Is it coming home? England Women's team arrive at their moment of truth
Background photo: S. Plaine, CC-BY-SA 4.0
Last year, the phrase: “It’s coming home” trended heavily on social media. It reached fever pitch when England made the World Cup semi-final. The Three Lions, however, wouldn't get any further than the final four. But the Lionesses have picked up the baton. Phil Neville’s team has matched their male counterparts by securing a spot at the World Cup semis. So one might ask, is it really coming home this time?
It’s a question Neville and his team must answer on the pitch against the best team in the world – the United States Women’s National Team.
With regards to tactics, experience and individual brilliance, the USWNT outbattles the Lionesses by a clear margin. After all, Jill Ellis’ side is the defending world champions. And they’ve reached the semi-final this time around while boasting a medal win of some sort in every World Cup since 1991...
Meanwhile, England has only managed to play at the world stage five times. The closest they’ve come to winning anything at the World Cup was a third-place finish in 2015.
Albeit, before you term this fixture a flat out David-v-Goliath encounter, consider how good England has been at this competition.
The Lionesses scored 11 goals en-route to the semi-final. The made light work of teams like Cameroon and Norway in the round of 16 and quarter-final respectively. Actually, they won each of both ties by three clear goals. Stats show Neville’s team is yet to concede more than one goal in France. Four clean sheets at a World Cup is no flash in the pan.
It’s easy to believe the former Manchester United defender and England gaffer when he says his team is “getting stronger by the day” – six goals in two knockout games gives those comments some serious weight.
Up against a United States team who’ve plundered 22 goals from just five games at this tournament, England needs a watertight battle plan to survive. How else can they stop Megan Rapinoe?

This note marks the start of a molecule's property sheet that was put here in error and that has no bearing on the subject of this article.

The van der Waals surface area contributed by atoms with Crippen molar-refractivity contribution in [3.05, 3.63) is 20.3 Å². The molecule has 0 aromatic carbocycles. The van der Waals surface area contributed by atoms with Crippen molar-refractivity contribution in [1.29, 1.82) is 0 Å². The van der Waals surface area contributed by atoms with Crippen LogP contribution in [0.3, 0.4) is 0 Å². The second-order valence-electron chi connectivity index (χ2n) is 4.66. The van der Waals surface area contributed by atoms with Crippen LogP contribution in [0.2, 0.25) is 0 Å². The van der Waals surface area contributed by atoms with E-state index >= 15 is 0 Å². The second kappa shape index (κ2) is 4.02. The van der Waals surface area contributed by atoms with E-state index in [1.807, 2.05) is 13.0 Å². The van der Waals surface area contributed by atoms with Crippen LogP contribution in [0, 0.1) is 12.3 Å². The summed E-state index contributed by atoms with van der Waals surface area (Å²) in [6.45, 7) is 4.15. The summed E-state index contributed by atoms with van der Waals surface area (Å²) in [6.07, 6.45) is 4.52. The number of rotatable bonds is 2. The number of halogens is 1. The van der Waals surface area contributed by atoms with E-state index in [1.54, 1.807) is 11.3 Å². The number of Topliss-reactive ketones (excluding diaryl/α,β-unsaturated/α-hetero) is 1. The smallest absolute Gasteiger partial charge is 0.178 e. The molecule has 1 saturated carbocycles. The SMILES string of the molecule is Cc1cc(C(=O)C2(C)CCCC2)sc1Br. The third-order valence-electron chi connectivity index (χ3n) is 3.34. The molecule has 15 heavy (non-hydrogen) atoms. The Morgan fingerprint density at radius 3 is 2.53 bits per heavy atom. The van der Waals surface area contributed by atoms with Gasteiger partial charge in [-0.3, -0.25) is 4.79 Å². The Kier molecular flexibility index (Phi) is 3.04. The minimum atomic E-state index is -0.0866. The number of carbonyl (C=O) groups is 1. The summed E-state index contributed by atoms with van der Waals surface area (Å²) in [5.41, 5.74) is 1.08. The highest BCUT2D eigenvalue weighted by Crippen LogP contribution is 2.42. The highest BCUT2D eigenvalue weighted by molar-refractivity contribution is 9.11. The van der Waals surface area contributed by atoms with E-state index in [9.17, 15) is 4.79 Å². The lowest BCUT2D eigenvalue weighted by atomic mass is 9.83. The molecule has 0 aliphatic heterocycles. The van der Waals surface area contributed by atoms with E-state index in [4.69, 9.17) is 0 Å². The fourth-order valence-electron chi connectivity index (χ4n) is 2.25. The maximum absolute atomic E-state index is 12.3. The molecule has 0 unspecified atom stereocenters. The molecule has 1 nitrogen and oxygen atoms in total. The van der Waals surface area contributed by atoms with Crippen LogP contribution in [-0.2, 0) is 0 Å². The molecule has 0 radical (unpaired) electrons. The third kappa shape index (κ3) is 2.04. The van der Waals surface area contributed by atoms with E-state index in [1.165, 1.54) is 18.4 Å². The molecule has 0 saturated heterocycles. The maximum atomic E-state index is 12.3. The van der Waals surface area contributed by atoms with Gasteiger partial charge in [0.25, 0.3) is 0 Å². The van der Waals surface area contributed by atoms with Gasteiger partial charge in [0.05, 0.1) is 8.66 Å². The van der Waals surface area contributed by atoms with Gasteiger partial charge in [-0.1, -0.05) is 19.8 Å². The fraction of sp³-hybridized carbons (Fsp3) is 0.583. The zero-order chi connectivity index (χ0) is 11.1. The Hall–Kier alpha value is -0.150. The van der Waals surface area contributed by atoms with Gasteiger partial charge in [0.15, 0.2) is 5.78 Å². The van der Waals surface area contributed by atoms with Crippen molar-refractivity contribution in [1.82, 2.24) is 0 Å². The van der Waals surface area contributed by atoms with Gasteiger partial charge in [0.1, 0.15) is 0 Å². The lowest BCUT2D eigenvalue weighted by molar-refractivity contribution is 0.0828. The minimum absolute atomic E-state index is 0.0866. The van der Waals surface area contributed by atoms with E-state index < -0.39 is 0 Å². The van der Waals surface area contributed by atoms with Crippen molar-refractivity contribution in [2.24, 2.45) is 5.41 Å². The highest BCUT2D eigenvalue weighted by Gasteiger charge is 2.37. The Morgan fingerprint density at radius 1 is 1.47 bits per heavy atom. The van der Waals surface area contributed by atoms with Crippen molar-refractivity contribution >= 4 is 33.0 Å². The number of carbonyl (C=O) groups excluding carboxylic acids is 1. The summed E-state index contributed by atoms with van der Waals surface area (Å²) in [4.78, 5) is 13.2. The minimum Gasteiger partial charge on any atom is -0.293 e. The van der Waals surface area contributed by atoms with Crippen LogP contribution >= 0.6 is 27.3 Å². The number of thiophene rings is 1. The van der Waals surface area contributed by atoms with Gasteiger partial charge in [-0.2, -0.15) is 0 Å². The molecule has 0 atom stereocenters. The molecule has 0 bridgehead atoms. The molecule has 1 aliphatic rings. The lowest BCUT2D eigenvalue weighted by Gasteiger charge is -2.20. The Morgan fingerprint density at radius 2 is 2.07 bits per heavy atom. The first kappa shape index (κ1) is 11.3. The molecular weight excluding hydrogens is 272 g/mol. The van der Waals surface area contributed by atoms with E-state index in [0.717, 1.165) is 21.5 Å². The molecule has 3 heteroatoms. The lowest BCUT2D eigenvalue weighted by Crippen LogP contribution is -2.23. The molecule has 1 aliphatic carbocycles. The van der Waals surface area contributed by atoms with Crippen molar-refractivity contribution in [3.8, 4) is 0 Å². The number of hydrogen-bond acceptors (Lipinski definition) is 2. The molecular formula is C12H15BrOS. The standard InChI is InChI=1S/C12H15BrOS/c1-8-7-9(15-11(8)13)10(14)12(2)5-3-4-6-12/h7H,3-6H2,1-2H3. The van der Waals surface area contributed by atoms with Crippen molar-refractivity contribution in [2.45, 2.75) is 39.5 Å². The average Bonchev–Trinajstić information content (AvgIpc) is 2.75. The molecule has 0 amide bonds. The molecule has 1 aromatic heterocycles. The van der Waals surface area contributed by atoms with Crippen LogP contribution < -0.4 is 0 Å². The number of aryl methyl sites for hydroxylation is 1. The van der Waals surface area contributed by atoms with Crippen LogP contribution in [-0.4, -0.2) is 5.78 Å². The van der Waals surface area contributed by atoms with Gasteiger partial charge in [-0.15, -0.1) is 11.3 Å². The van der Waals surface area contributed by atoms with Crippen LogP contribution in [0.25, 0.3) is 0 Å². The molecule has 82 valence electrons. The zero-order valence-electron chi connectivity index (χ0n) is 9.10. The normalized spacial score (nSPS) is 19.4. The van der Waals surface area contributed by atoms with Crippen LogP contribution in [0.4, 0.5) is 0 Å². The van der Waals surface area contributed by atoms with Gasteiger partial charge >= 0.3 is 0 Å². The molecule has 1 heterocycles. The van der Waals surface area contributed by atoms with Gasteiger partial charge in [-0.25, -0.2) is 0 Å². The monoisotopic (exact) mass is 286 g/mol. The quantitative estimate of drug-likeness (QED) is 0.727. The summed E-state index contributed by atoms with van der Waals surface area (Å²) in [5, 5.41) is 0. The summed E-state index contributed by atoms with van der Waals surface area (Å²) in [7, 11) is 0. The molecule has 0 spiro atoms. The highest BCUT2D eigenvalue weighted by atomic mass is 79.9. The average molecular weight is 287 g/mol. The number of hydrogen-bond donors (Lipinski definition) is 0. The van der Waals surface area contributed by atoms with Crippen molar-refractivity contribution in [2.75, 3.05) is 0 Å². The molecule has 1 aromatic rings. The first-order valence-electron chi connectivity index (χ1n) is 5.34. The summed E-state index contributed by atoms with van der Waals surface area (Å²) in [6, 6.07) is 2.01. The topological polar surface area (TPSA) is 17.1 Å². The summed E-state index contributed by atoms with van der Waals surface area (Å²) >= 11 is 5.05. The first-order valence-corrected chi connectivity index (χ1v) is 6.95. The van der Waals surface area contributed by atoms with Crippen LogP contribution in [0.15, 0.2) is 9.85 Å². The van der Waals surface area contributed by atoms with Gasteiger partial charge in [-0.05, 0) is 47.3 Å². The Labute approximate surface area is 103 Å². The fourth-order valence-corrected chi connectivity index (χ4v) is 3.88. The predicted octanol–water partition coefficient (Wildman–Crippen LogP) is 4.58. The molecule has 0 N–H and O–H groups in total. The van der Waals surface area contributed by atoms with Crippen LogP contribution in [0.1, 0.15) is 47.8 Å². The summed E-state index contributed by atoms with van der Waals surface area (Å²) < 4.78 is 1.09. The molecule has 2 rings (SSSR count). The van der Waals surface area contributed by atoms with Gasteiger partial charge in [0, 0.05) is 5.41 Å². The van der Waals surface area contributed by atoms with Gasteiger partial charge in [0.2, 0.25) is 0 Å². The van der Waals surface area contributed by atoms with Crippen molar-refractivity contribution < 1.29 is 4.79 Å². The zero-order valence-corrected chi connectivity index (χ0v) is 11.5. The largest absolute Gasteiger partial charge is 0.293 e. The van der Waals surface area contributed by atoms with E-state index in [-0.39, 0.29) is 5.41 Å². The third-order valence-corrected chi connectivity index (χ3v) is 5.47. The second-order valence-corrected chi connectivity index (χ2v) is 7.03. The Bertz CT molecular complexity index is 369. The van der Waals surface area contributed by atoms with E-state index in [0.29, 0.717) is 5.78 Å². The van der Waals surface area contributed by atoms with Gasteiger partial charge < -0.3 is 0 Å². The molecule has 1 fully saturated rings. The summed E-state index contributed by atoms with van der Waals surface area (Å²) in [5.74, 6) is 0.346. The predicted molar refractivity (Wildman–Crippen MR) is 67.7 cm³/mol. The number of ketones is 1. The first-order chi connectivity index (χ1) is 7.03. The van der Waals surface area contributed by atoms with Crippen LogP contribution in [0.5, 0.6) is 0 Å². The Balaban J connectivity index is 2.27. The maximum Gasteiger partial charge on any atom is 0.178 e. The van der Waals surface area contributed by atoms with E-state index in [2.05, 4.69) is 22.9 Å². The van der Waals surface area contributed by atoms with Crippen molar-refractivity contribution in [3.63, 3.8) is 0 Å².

The Lionesses simply cannot afford to leave themselves exposed at the back for any reason whatsoever. The goal count shows just how ruthless the USWNT can be when it comes to taking chances.
England stuttered towards the end of their clash with Norway; they suffered especially from the defensive errors. Thankfully, the Norwegians squandered all the gifts offered to them by Millie Bright.
The story will be much different against the Americans.
Besides drafting a game plan that inhibits the US attack, the Lionesses must find a way to score more than once. It won’t happen if Nikita Parris and Toni Duggan keep missing chances. The good thing is they can call on Ellen White – her five goals puts her in the running for the competition’s Golden Boot.
It’ll be interesting to see if Neville’s team can go the full distance without tiring. Particularly if they face extra-time. The USWNT is good at breaking down opponents when games go the full 120-minute distance. Their experience also means they’re experts at seeing out tight matches – which means things can get pretty tricky for England if they concede first.
Neville will expectedly stick to his 4-3-3 system. It should see England over the line if his players give 120%.
It’s now obvious the United States have a ploy is to outdo England even before a ball is kicked on Tuesday. While Jill Ellis' team lodges and trains at the less expensive Residence Lyon Metropole, the Americans incensed Neville by snooping on England’s hotel in Fourviere, Lyon. The winners of the semi-final get to stay at the luxurious hotel till the final.
It’s time for Phil Neville and England to ignore mind games and face the mountain that stares coldly their World Cup aspirations. Against a side with the competence of the USWNT, the fairytale can quickly become a nightmare. England must provide answers to some tough questions soon.